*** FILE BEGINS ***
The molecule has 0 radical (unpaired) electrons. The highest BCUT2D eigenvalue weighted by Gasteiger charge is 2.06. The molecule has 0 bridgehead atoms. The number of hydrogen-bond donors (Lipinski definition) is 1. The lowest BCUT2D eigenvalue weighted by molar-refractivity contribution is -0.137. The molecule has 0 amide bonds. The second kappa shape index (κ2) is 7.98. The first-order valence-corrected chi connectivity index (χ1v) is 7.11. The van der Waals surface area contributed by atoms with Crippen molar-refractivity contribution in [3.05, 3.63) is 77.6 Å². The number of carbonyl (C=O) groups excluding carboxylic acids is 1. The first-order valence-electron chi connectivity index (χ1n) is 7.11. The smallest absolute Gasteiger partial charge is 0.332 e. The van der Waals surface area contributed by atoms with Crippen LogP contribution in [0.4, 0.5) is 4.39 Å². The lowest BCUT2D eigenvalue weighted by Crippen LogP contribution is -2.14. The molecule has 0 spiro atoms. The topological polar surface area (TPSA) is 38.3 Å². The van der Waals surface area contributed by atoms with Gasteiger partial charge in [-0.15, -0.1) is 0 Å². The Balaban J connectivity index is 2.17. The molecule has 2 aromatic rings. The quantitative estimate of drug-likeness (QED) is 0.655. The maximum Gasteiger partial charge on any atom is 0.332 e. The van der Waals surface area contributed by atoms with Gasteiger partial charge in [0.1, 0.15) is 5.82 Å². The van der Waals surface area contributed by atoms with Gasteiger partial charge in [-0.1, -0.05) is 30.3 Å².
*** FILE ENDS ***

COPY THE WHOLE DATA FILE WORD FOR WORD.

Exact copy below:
The molecule has 0 radical (unpaired) electrons. The highest BCUT2D eigenvalue weighted by Gasteiger charge is 2.06. The molecule has 0 bridgehead atoms. The number of hydrogen-bond donors (Lipinski definition) is 1. The lowest BCUT2D eigenvalue weighted by molar-refractivity contribution is -0.137. The molecule has 0 amide bonds. The second kappa shape index (κ2) is 7.98. The first-order valence-corrected chi connectivity index (χ1v) is 7.11. The van der Waals surface area contributed by atoms with Crippen molar-refractivity contribution in [3.05, 3.63) is 77.6 Å². The number of carbonyl (C=O) groups excluding carboxylic acids is 1. The first-order valence-electron chi connectivity index (χ1n) is 7.11. The smallest absolute Gasteiger partial charge is 0.332 e. The van der Waals surface area contributed by atoms with Crippen LogP contribution in [0.4, 0.5) is 4.39 Å². The lowest BCUT2D eigenvalue weighted by Crippen LogP contribution is -2.14. The molecule has 0 spiro atoms. The topological polar surface area (TPSA) is 38.3 Å². The van der Waals surface area contributed by atoms with Gasteiger partial charge in [-0.15, -0.1) is 0 Å². The Balaban J connectivity index is 2.17. The molecule has 2 aromatic rings. The quantitative estimate of drug-likeness (QED) is 0.655. The maximum Gasteiger partial charge on any atom is 0.332 e. The van der Waals surface area contributed by atoms with Gasteiger partial charge in [0.1, 0.15) is 5.82 Å². The van der Waals surface area contributed by atoms with Gasteiger partial charge in [-0.1, -0.05) is 30.3 Å².